Ironically, scientists think there is another planet in this system, TOI 4633 b, that orbits closer to its parent star and takes just 34 Earth days to complete a revolution. However, this information hasn't been confirmed because, despite its proximity to its star, TOI 4633 b doesn't pass between its star and TESS. Thus, it doesn't transit its star from our vantage point and our instruments have difficulty in analyzing it.

Also part of the binary system is the star TOI 4633 B (notice capital letters denoting stars and lower case letters representing planets), which takes around 203 Earth years to loop around TOI 4633 A and its orbiting planets.

A diagram showing the TOI 4633 system with its stars and planets. (Image credit: Lucy Reading-Ikkanda/Simons Foundation)

Binary stars form in a star system from the same cloud of gas and dust when cool, overly dense regions "clump" together and gather enough mass to collapse under their own gravity. If there is enough material, then two stars can form. That's a binary system.

Planets are born from material leftover after the creation of a star, explaining why if a cloud of matter has birthed two stars, it is less likely to birth planets, too. 

"Finding planets in multi-star systems is crucial for our understanding of how you can make different planets out of the same material," Eisner said. "It's quite exciting that we found this one."

Though Percival is located in the habitable zone of its star, to be clear, it isn't likely to be very friendly to life as we know it. The planet likely lacks a solid surface; instead, it seems to be composed of a thick atmosphere of water vapor, hydrogen and methane, making it more like a solar system gas giant than a rocky Earth-like world. However, just as Jupiter and Saturn are proposed to have moons of ice and rock like Enceladus that could support life, Percival could be orbited by exomoons that are more favorable to living things.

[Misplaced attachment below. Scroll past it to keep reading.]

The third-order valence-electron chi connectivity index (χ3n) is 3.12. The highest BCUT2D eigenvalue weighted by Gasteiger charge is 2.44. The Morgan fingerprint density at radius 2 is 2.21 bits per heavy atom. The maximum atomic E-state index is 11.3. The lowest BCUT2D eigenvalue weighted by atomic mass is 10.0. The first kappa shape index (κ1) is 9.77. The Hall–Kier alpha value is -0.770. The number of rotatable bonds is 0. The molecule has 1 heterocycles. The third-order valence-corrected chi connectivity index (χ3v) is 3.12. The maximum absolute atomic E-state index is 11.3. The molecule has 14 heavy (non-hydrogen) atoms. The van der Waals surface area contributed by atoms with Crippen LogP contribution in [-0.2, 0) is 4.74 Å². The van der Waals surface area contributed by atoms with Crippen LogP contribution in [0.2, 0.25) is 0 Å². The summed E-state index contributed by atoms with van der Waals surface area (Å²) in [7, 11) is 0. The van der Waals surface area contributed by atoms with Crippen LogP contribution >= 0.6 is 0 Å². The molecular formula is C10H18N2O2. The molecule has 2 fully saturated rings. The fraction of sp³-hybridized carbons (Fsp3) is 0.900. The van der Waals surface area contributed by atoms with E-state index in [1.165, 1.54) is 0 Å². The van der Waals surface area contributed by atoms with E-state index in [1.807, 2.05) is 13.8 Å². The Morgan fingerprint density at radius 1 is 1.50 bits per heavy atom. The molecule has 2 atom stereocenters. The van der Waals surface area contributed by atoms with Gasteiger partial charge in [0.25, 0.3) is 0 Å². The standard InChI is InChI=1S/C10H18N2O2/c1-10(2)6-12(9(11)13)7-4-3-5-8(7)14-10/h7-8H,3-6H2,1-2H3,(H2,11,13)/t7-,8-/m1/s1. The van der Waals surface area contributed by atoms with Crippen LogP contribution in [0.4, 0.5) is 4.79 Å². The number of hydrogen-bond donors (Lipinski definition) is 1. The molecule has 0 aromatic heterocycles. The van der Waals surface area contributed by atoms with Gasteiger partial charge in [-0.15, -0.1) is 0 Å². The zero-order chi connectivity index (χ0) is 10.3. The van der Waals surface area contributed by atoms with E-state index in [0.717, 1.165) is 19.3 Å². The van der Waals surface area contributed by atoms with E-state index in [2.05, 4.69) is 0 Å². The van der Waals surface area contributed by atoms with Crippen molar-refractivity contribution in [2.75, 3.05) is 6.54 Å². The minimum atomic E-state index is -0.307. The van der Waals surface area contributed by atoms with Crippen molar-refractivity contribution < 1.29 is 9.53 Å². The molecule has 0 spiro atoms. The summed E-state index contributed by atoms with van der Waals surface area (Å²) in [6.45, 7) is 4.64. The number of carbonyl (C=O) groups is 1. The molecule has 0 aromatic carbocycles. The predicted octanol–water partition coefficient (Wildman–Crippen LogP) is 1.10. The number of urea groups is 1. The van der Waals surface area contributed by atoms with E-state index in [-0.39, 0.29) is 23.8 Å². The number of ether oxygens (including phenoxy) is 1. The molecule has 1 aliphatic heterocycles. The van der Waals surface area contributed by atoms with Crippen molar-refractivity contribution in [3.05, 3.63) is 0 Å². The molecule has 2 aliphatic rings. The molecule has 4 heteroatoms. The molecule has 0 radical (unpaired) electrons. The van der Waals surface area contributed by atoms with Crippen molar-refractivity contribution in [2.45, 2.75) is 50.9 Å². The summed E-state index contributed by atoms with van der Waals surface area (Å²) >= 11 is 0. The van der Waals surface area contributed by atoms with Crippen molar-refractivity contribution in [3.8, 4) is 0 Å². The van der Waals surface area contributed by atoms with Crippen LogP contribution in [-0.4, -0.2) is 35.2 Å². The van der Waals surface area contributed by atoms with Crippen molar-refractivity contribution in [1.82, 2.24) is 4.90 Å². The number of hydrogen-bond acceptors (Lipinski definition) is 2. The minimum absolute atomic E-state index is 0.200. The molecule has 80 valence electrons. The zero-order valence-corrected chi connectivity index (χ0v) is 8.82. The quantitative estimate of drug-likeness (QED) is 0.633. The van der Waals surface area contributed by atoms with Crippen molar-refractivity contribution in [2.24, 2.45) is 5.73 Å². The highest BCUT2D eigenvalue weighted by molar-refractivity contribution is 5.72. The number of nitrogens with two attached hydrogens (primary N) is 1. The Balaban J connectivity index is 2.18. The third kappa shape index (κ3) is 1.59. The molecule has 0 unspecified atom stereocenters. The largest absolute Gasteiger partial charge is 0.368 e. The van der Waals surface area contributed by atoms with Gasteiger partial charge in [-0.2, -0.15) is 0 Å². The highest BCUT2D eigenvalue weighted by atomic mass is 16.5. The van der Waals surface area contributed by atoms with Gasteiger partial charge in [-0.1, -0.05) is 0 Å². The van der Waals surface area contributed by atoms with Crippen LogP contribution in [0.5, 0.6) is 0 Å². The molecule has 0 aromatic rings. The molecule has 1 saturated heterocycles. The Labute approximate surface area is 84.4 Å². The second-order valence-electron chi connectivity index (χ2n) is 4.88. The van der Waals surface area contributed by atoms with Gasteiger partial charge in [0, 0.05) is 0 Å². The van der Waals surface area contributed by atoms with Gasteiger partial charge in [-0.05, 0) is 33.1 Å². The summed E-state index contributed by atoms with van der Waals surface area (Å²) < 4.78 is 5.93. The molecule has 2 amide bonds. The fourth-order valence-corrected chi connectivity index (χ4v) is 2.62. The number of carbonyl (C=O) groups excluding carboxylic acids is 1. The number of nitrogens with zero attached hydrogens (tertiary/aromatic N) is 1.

"If this planet were to have a moon, that moon would likely have a solid surface, which could then be a great place to find water," Eisner said. 

There is no sign of these exomoons yet, but the system would be a good choice for future exomoon detection campaigns thanks to the brightness of its stars and the long orbit of Percival, factors thought to be advantageous to exomoon detection.

Discovering new worlds from right at home

The citizen scientists of the Planet Hunters TESS program assist astronomers by filtering through vast amounts of data that researchers couldn't possibly handle alone. The program has been paying dividends; its 43,000 volunteers from 90 countries have helped astronomers catalog around 25 million objects so far.

The huge Planet Hunters TESS team is particularly adept at spotting the faint signals of planets on elongated orbits, which computer programs have trouble identifying.